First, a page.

Harvard, it seems, may lawfully issue degrees. Attorney General Allen has promulgated an official opinion to that effect. This judgement will relieve of all anxiety concerning the validity of their parchments on the part of the ghosts of George Washington, Benjamin Franklin, John Winthrop, Thomas Jefferson, Alexander Hamilton, John Marshall and other holders of honorary degrees awarded by Harvard College in the past, as well as the ghosts and the living souls of the many thousands who have received degrees in the regular course of the business of the college and the university. In view of the fact that the exercise of Harvard's degree-granting function antedates the State of Massachusetts by one hundred and thirty-two years, and was practically coeval with the Massachusetts Bay colony itself, the Attorney General's opinion can hardly be classed with the epoch-making instruments of American history. As a matter of sober historical fact, the power of Harvard to grant degrees may be regarded as resting on foundations quite as firm as those of the Constitution of the United States. If Harvard could not grant degrees, then there is no such thing as a college degree in existence.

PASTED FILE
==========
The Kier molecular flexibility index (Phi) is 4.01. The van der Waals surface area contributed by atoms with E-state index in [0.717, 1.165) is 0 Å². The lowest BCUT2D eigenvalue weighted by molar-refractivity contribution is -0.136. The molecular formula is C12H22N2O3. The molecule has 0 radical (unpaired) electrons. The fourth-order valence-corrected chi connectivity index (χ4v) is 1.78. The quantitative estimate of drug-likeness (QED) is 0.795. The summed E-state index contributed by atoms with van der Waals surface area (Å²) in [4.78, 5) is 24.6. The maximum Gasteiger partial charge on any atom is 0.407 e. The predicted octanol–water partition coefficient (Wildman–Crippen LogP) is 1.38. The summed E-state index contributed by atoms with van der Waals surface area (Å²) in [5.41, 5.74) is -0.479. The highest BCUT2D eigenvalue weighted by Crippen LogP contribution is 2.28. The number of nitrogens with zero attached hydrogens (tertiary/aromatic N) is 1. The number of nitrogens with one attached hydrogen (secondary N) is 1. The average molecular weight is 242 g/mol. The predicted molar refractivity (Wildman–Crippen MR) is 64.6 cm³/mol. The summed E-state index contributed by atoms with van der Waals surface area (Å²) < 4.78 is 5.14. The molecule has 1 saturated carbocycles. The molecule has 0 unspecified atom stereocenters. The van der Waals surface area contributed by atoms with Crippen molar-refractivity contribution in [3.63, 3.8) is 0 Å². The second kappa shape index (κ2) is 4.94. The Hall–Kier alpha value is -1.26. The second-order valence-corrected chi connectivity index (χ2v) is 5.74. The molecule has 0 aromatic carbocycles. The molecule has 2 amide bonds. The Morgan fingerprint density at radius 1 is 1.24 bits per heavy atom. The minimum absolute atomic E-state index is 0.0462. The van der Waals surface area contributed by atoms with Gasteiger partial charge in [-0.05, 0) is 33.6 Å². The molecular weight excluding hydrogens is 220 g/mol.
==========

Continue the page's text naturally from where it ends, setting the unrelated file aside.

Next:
But great is legal form, however, especially at the present time, when the foundations of order are being attacked even by those who wear the robes of the law, and who do not scruple to lay their hands on the most sacred institutions. It is well to have the functions even of this fundamental institution laid down in black and white. --Boston Evening Transcript.